Imagine you are driving a car. You see a person move into the path of your car, making you take an appropriate action.
You would either apply brake and/or reduce the speed of the car. Thus, in a fraction of a second, the human vision has completed a complex task: of identifying the object, processing data, and making a timely decision.
That bit of detail helps understand the computer vision technology.
It is a field of computer science that enables computers to see, identify and process images in much the same way as the human vision before generating the necessary output.
The objective of computer vision is to enable computers to accomplish the same types of tasks as humans… with the same level of efficiency.
According to a report by Grand View Research, the global computer vision market size is forecast to grow at a compound annual growth rate of 7.6 percent between 2020 and 2027.
Advancements in artificial intelligence (AI), deep learning and neural networks have contributed to the growth of computer vision in recent years, so much so they are outdoing humans in tasks such as identifying and labelling objects.
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The high volume of data being generated—an estimate is that 3.2 billion images are shared every day, to go with 720,000 hours of video—is another contributing factor which helps train and improve computer vision.
How computer vision works
Pattern recognition is the most important aspect of computer vision.
Therefore, one way to train machines to understand visual data is to feed labelled images and apply software methodologies or algorithms to help them identify patterns in those labelled or pre-identified images.
For example, if a computer is fed with tens of thousands of images of an object, it will use the algorithm to analyze the features and shapes to recognize the labelled profile of the object.
This is part of training a computer which, thereafter, will use its experience to identify unlabelled images of the object it was previously fed with.
Rates of accuracy for object identification and classification have increased from 50 percent to 99 percent in less than a decade, with modern systems proving more accurate than humans at detecting and responding to visual inputs.
Use cases of computer vision are not only limited to tech companies but the technology is integrated into key, everyday products for higher efficiency.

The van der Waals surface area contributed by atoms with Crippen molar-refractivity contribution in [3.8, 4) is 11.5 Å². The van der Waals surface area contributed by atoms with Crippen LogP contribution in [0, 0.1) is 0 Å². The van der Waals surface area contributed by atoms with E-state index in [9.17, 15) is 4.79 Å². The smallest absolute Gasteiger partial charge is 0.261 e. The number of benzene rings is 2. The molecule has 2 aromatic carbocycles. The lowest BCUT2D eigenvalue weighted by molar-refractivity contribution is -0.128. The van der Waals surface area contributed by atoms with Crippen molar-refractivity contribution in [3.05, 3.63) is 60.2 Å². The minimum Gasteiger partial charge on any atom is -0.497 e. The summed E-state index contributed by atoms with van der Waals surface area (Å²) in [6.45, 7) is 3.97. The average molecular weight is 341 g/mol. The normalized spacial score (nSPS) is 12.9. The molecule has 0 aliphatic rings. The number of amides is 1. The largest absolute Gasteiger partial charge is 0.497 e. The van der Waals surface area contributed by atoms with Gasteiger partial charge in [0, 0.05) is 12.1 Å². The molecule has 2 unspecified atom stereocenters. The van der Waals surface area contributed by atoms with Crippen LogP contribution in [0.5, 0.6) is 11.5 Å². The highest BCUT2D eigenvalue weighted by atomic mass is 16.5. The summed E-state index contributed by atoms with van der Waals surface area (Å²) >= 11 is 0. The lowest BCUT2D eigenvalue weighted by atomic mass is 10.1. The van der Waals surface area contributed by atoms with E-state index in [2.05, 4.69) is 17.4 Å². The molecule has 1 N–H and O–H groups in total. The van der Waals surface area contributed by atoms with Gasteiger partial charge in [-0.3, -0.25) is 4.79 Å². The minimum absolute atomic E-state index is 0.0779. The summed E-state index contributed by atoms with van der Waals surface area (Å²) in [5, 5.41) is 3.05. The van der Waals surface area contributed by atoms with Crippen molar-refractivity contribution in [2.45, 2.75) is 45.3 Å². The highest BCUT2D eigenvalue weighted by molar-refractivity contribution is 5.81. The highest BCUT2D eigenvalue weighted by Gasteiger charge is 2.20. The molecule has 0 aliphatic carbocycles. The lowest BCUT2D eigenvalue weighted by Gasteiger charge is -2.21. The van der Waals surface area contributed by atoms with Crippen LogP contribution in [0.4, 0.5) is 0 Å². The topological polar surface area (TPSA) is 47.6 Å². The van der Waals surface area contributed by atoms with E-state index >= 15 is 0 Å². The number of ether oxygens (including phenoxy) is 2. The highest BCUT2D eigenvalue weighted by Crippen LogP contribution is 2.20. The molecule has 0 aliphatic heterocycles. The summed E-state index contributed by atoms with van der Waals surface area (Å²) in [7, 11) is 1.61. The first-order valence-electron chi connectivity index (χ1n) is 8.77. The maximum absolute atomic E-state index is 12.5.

Computer vision helps self-driving cars understand their surroundings and thereby drive the passengers safely to their destination, avoiding potential collisions and accidents.
Cameras fitted around the car capture video from various angles and the data is fed into the computer vision software, which processes the input in real-time to understand the road condition, read traffic signals and identify objects and pedestrians en route.
The technology also enables self-driving vehicles to make critical on-road decisions such as giving way to ambulances and fire engines.
With millions killed in car accidents each year, safe transportation powered by computer vision is paramount.
Computer vision algorithms identify facial features in images and correlate them with the database of face profiles.
The high volume of images available online for analysis has contributed to machines learning and identifying individuals from photos and videos.
Securing of smartphones is the most common example of computer vision in facial recognition.
Computer vision systems are adept at identifying distinguishing patterns in retinas and irises, while they also help improve the security of valuable assets and locations.
According to a NIST report, the leading facial recognition algorithm as of 2020 has an error rate of 0.08 percent, a remarkable improvement on the 4.1 percent error rate in 2014.
Engineers at the University of Central Florida’s Computer Vision Research Center taught a computer to find specks of lung cancer in CT scans, which is often difficult to identify for radiologists.
According to the team, the AI system has an accuracy rate of about 95 percent, an improvement on the 65 percent by human eyes.
It essentially proves that computer vision is adept at identifying patterns that even the human visual system may miss.
Such applications help patients receive timely treatment for cancer.
Computer vision helps enhance production lines and digitize processes and workers in the manufacturing industry.
On the production line, the key use cases are the inspection of parts and products for defects, flagging of events and discrepancies, and controlling processes and equipment.
Thus, the technology eliminates the need for human intervention on the production line.
Computer vision enables the prevention of crimes by helping security officials scan live footage from a public place to detect objects such as guns or identify suspect behavioral patterns that may precede illegal and dangerous action by individuals.
The technology also aids authorities with the scanning of crowds of people to identify any wanted individuals.
What’s the future of computer vision?
Considering the modern capabilities of computer vision, it’s a surprise that applications and advantages of the technology remain unexplored.
In the future, computer vision technologies will be easier to train and they will also capture more information from images than they do now.
It is being said that computer vision will play a key role in the development of artificial general intelligence and artificial superintelligence by enabling them to process information on par with or better than the human visual system.